01 May 2014

Update: The world has moved on, typically you’ll want to use browserify or webpack, I have updated the example repository to work via npm rather than with a lib directory and with a much newer version of react.

I’ve been experimenting with Facebook’s React framework. I spent a little time working out how to use it with require.js and so thought I’d write a little on how that went. I was interested in getting require.js to work rather than browserify (reactify) as I like being able to have a development environment where the browser’s just grabbing the sources, compiling the jsx on the fly.

What I did initially was create a copy of the React tutorial where I split each component into its own file - to simulate how the UI for a real App would be split among modules. The commit with the intial state can be found here. This way I’ve built an example of the minimum needed to tie these two technologies. For those who learn better from just being able to investigate a small codebase the source code is here.

I got this going using the jsx-requirejs-plugin.

The first step was that I moved over to using local copies of the various dependencies in a lib directory. jsx-requirejs-plugin needs its own updated version of JSXTransformer, the text.js library, its own file and the require.js dependencies.

So the lib directory looks like…

The index.html ends up being very trivial now, just loading a single “main” script:

<!DOCTYPE html>
    <title>Hello React</title>
    <script data-main="main" src="lib/require.js"></script>
    <div id="content"></div>

The main script itself loads the CommentBox and renders it into the page:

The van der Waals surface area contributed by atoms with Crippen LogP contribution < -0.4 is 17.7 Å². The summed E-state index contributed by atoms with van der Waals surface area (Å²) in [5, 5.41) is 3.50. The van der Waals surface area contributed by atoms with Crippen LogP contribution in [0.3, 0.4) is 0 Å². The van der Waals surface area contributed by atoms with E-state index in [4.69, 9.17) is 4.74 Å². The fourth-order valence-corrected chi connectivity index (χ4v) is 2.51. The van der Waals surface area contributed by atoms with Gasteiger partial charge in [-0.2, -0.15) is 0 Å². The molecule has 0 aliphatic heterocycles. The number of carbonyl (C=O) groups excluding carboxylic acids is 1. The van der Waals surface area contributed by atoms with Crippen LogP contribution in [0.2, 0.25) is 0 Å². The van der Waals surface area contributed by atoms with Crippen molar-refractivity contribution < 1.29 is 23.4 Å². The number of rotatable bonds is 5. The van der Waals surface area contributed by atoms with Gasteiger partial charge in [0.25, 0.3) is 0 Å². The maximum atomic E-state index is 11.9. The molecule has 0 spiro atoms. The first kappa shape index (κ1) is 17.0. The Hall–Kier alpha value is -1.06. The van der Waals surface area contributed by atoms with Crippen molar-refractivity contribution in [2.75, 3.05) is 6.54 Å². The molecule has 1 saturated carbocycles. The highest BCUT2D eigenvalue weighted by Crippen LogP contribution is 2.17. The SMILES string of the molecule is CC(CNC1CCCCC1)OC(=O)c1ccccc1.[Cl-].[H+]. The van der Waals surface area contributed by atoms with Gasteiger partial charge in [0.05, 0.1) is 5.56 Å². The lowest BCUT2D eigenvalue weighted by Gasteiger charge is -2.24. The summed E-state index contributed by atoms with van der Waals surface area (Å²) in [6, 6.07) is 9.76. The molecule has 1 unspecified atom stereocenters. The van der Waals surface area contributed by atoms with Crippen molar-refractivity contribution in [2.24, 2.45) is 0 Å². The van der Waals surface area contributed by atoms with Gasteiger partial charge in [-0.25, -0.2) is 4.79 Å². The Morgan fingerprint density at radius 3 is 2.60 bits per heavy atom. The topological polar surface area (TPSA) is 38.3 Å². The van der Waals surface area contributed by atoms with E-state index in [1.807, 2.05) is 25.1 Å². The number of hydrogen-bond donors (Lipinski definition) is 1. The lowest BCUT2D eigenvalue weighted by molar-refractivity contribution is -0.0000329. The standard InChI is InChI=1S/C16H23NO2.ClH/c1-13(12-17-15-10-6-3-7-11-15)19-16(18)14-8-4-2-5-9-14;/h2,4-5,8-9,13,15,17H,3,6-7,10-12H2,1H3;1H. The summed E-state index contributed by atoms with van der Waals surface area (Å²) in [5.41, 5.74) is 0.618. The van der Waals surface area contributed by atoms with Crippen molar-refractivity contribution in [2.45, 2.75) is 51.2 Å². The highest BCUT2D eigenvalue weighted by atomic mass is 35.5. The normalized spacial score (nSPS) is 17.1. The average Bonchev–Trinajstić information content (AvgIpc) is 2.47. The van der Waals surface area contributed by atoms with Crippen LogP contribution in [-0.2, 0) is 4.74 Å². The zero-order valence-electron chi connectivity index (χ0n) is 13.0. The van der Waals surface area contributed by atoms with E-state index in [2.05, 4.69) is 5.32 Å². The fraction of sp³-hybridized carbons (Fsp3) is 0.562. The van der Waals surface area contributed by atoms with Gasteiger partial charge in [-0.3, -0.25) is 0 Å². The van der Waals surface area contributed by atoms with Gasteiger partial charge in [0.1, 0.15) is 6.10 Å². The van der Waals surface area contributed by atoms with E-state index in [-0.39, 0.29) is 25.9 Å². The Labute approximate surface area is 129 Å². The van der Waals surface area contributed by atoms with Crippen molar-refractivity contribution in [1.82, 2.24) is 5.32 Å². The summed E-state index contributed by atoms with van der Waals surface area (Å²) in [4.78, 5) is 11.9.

The first part of main.js configures requirejs, giving us short labels for each of the third-party dependencies.

  paths: {
  	"text": "lib/text",
  	"jsx": "lib/jsx",
  	"showdown": "lib/showdown",
    "react": "lib/react-0.10.0",
    "JSXTransformer": "lib/JSXTransformer-0.10.0"

The second part of main.js actuall does the work, it states its dependency of react and the comment box component and then uses react to render the component. Note that we’re rendering the component in the JavaScript form, not using JSX.

Notice how the files with JSX code are prefixed with a jsx! to identify them for pre-processing.

], function(React, CommentBox) {
	var data = [
          {author: "Pete Hunt", text: "This is one comment"},
          {author: "Jordan Walke", text: "This is *another* comment"}
	React.renderComponent(new CommentBox({data:data}), 

I’ll just include one example of a component, the form is the same for the other components. I had to rename the jsx files to js for requirejs to find them (though this can be fixed via config).

 * @jsx React.DOM
], function(React, CommentList, CommentForm) {
  var CommentBox = React.createClass({
  	getInitialState: function() {
  		return {data:};
  	handleCommentSubmit: function(comment) {
  		var comments =;
      	var newComments = comments.concat([comment]);
      	this.setState({data: newComments});
    render: function() {
      return (
        <div className="commentBox">
          <CommentList data={} />
          <CommentForm onCommentSubmit={this.handleCommentSubmit} />
  return CommentBox;